A Declaration of Independence From TV

Jane Hirsch is a writer in Pacific Palisades. E-mail:

It has been the golden age of access to me, the consumer, the citizen. You have had me in the palm of your hand. Like a fly frozen by the spider’s shot of paralytic anesthetic, I sit there, watching your commercials. And watching the next show. And its commercials, too. I don’t switch the channel. I keep watching the news on your channel. You have programmed me.

But something happened. I got bored. First I hit the mute button, so as not to hear your commercials. Then I switched the channels.

My husband reflexively, repeatedly switched channels. I like stories, and unable to keep up with his switching, I picked up a novel. And that was it: I was gone from your audience. This probably explains the gender gap. It is as wives dispossessed by the remote, not as “soccer moms” that we have moved away. We have tuned out. We are no longer programmed. Now we are at liberty to draw conclusions from the world we see around us. Our parents are old and sick and shut out of medical care. Our children are poorly educated. Our friends are divorced and struggling to get by, while their former husbands zoom down the block in Mercedeses.

Even when I do watch TV, it is a rehash of shows I have seen a thousand times. It is like the day I walked into Toys R Us and realized that I had already bought everything. I was nauseated and ran out, never to return. Just as I have run out on television.


I can get information from other sources now. I turn to Compuserve, and I have the media watchdog group FAIR (Fairness and Accuracy in Reporting), the Harris poll, Consumer Reports, Peacenet and columns by Mikhail Gorbachev, Jimmy Carter and Hillary Rodham Clinton.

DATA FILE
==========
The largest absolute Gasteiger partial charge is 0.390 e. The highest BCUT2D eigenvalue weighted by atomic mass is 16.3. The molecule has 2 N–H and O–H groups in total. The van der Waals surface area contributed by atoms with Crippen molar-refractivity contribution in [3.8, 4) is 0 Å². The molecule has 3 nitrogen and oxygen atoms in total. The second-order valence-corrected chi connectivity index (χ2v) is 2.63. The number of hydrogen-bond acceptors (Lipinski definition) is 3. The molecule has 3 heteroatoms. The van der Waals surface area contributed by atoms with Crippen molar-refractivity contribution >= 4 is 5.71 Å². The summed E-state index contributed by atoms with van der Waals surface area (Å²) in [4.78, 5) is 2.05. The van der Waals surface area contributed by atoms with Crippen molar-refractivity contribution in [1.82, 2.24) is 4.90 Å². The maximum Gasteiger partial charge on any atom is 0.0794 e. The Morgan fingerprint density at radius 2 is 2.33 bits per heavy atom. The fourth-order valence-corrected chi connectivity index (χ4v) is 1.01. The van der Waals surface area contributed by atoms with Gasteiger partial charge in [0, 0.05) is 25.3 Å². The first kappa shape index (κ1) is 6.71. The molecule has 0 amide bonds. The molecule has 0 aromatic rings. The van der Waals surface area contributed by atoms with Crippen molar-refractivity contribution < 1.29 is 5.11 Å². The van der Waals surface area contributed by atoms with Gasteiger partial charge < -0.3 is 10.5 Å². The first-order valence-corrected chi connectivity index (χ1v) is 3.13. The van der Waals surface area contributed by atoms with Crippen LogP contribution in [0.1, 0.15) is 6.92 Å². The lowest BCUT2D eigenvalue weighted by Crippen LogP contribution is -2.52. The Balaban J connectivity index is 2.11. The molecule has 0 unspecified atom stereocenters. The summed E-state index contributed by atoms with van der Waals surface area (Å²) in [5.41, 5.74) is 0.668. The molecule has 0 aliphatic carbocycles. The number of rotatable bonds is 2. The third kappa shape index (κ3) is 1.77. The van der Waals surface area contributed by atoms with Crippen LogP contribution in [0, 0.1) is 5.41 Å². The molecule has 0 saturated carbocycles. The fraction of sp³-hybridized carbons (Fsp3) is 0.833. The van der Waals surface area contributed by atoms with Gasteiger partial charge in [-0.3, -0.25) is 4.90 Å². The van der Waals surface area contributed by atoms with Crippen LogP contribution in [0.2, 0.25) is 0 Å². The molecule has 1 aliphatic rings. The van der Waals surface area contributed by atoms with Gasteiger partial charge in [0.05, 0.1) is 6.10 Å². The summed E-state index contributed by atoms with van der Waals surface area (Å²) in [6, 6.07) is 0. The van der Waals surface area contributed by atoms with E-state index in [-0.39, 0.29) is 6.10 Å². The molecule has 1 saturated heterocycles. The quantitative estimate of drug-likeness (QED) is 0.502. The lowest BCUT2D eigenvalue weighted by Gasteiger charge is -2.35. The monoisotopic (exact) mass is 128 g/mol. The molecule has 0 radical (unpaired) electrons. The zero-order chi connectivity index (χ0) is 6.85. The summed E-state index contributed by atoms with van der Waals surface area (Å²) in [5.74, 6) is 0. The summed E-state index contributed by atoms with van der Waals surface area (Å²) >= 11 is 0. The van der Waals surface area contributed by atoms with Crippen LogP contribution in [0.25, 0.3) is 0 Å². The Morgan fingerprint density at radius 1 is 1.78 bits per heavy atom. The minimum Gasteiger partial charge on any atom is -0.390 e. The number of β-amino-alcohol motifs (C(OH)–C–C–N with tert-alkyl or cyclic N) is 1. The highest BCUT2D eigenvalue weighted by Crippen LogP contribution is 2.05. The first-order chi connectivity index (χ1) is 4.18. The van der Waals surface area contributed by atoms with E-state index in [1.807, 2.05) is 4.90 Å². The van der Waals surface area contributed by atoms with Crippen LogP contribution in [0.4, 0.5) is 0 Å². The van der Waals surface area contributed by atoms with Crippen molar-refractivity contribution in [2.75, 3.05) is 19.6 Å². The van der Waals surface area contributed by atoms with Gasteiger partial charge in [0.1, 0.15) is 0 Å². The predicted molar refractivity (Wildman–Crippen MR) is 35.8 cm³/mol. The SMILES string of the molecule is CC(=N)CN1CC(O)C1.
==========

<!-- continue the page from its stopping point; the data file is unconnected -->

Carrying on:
The Internet is seen as dangerous because it can bring together pedophiles, bomb-throwers and hatemongers with their prey. It is definitely an organizing and communication tool. But it brings me together with more different sources of information, more tailor-made to what I want to know, things you weren’t covering in your half-hour of news geared to the population at large.

I pick and choose. I graze. I wander and amble and fly around the world, picking my sources and picking my subjects. I link, I use hypertext to hop to the next topic, source or continent. I define the scope. I am sharing control with the reporter or editor by being able to change to different content in mid-article at the touch of a button. Browsing, I find news reporters you wouldn’t have hired, wouldn’t have put on the air, wouldn’t have shown to me.

The Internet is an aid to independent thinking, to question-asking. It will increase the variety of ideas we think about.


The “marketplace of ideas” is a metaphor ripe for throwing out. Commodities are found in a marketplace and can be bought and sold. Ideas are something more ephemeral, more intangible and infinitely more valuable. Malleable and mutable, they do not belong in boxes with ribbons around them, sold to the highest bidder. They belong to everyone. Ideas need to fly from mind to mind at light speed. The Internet helps that process. It is wonderful. It is not something to be afraid of.

In the future, you will not have automatic access to me, to my mind. You had it. but you blew it. With my new tool, my World Wide Web, I am the spider, not you. You are not invited into my living room to sell me soap. I have better things to think about.